also, objects and arrays don't have surrounding ""

> Other: "false", "true", "null"

that is not what the standard says - "false" is not the same as false
without quotes - the first is string 'false', the second one is boolean

> JSON is fundamentally an interchange format (especially from a database's 
> perspective). 
>  JSON Values only really have meaning if they are attached explicitly to a 
> JSON Text 
> structure, if you wanted to store one independently you should convert it 
> into a 
> native representation first.  The few exceptions to this would be 
> sufficiently 
> handled via plain text with meta-data indicating that the stored value is 
> structured
>  in directly JSON compatible syntax.  

This is something that each developer could define for his specific app
by writing an appropriate ::json cast function for the datatype, if such
casts were honoured while doing the eoutput conversion.

There is no one standard for mosts "outside jsons scope" datatypes,

> In short, the default context for JSON in 
> PostgreSQL should JSON Text (not JSON Value) and thus the unadorned "json" 
> should 
> reflect this default (which it does).

I don't think postgreSQL has hierarchical types, so that json_text would
also be json_value, but not the other way.

I'm perfectly happy with us being flexible enough to allow people to
also generate non-standard JSON - as some of them most likely are now -
if it makes the whole system cleaner and easier to use.

I don't see why PostgreSQL's JSON should be more restrictive than most

> > > If anything, we should adjust the JSON input routines to disallow
> > > anything else, rather than start to output what is not valid JSON.
> > 
> > I tested python, ruby and javascript in firefox and chrome, all their JSON
> > generators generate 1 for standalone integer 1 and "a" for standalone string
> > a , and none refused to convert either to JSON.
> > 
> Assume that we keep the meaning of json to be JSON Text; what would you 
> suggest occurs if someone attempts a datum -> json cast? 

I would not assume such thing ;)

>  Given that we are working in a strongly-typed environment the meaning of 
> JSON cannot be changed and so either the cast has to output valid JSON Text 
> or it has to fail. 

Most people don't work in strongly-typed environment, and thus would
work around such restriction if they need a simple JSON value at the
other end of the interchange.

They would either do like I did and use array_to_json(array[datum]) and
then strip off the [] before shipping the JSON  in the most likely case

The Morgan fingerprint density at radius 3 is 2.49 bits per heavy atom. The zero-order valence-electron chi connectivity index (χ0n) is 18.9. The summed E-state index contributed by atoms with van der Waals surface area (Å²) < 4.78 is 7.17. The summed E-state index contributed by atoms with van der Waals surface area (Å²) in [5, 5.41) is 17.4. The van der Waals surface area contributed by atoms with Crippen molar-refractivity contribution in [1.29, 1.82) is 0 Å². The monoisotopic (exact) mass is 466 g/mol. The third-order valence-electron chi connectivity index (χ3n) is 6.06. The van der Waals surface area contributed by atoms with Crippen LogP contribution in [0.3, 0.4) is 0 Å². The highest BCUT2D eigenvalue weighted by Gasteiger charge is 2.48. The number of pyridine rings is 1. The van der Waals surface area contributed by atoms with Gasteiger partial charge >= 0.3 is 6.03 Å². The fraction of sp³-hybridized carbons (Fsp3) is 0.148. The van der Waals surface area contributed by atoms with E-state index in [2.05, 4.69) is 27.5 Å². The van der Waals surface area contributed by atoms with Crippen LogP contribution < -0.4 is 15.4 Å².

that receiver side _wants_ to get JSON value and has been getting a JSON
value from other partners, or it may decode it as array and then use the
only element.

> My personal take it is have it fail since any arbitrary decision to cast 
> to JSON Text is going to make someone unhappy and supposedly they can 
> modify their query so that the result generates whatever format they desire.

Do you actually have such an experience or is it just a wild guess ?

Would the one being "unhappy" be some developer who is actually using
JSON, or somebody whoi has only academic interest in RFCs ?

> I haven't followed the JSON development in 9.2 too closely but exposing 
> whatever conversion mechanism is currently used to generate JSON makes
>  sense from a ease-of-development standpoint.  But even then, during 
> development passing around true JSON Text is not a big deal and then 
> no "JSON_Value" API has to be exposed; thus it can be freely refined, 

The use of casts to json would be a very natural way to make all
postgreSQL type exportable to correct JSON and would give the control
over the exact conversion details to the developer.

Currently we blindly use for json value whatever the text format of the
field happens to be with no choice other than either do the whole
conversion ourselves or then accept that some datums have unsuitable
formats and need to do some ugly and possibly error-prone conversions on
the client.

that way madness lies - I'm pretty sure I don't want to do any of that.

I want my database do the conversion for standard tyoes and give me a
choice to change the conversion for _only_ the types I need,

Using type specific casts to json give me exactly this.

> along with related behavior - e.g., append_to_json(value json_value, location 
> text), in 9.3
> So, in short, all of your ideas are still valid but use "json_value" 
> for the data type.  But, even them my guess is that you would rarely 
> use json_value as a column type whereas you would frequently use json
>  (JSON Text) for one.  

> json_value would be a support type to facilitate working with json in 
> a procedural-like way.

If you are really paranoid about somebody returning json value out of
postgresql why not just use a filter function which would fail if the
argument is not an array or text

define fail_if_not_json_text(json) returns json

this gives the developers the choice to still return JSON Values to
clients if they need.

Hannu Krosing
PostgreSQL Unlimited Scalability and Performance Consultant
2ndQuadrant Nordic
PG Admin Book: http://www.2ndQuadrant.com/books/